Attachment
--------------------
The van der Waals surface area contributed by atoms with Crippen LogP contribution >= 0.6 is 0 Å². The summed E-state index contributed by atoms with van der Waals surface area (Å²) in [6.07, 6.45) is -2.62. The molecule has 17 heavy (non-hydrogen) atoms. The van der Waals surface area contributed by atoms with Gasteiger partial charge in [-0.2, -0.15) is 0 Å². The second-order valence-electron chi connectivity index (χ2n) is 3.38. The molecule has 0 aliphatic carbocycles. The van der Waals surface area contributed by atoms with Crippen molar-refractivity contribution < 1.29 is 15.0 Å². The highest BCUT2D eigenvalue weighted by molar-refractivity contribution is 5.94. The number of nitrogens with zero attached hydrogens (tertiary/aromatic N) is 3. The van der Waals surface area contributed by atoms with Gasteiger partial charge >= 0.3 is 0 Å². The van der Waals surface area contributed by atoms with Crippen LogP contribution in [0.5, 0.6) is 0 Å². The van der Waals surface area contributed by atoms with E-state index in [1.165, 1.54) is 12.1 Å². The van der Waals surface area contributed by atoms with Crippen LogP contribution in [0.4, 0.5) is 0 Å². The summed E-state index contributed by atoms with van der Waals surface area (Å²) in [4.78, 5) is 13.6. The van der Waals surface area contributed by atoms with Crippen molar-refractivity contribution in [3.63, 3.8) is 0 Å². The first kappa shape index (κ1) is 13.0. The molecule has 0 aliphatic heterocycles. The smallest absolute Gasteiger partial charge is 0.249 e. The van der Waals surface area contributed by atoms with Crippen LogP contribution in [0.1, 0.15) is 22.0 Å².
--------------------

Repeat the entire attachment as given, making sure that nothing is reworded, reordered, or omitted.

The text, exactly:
The van der Waals surface area contributed by atoms with Crippen LogP contribution >= 0.6 is 0 Å². The summed E-state index contributed by atoms with van der Waals surface area (Å²) in [6.07, 6.45) is -2.62. The molecule has 17 heavy (non-hydrogen) atoms. The van der Waals surface area contributed by atoms with Gasteiger partial charge in [-0.2, -0.15) is 0 Å². The second-order valence-electron chi connectivity index (χ2n) is 3.38. The molecule has 0 aliphatic carbocycles. The van der Waals surface area contributed by atoms with Crippen molar-refractivity contribution < 1.29 is 15.0 Å². The highest BCUT2D eigenvalue weighted by molar-refractivity contribution is 5.94. The number of nitrogens with zero attached hydrogens (tertiary/aromatic N) is 3. The van der Waals surface area contributed by atoms with Gasteiger partial charge >= 0.3 is 0 Å². The van der Waals surface area contributed by atoms with Crippen LogP contribution in [0.5, 0.6) is 0 Å². The van der Waals surface area contributed by atoms with E-state index in [1.165, 1.54) is 12.1 Å². The van der Waals surface area contributed by atoms with Crippen LogP contribution in [0.4, 0.5) is 0 Å². The summed E-state index contributed by atoms with van der Waals surface area (Å²) in [4.78, 5) is 13.6. The van der Waals surface area contributed by atoms with Crippen molar-refractivity contribution in [3.63, 3.8) is 0 Å². The first kappa shape index (κ1) is 13.0. The molecule has 0 aliphatic heterocycles. The smallest absolute Gasteiger partial charge is 0.249 e. The van der Waals surface area contributed by atoms with Crippen LogP contribution in [0.1, 0.15) is 22.0 Å².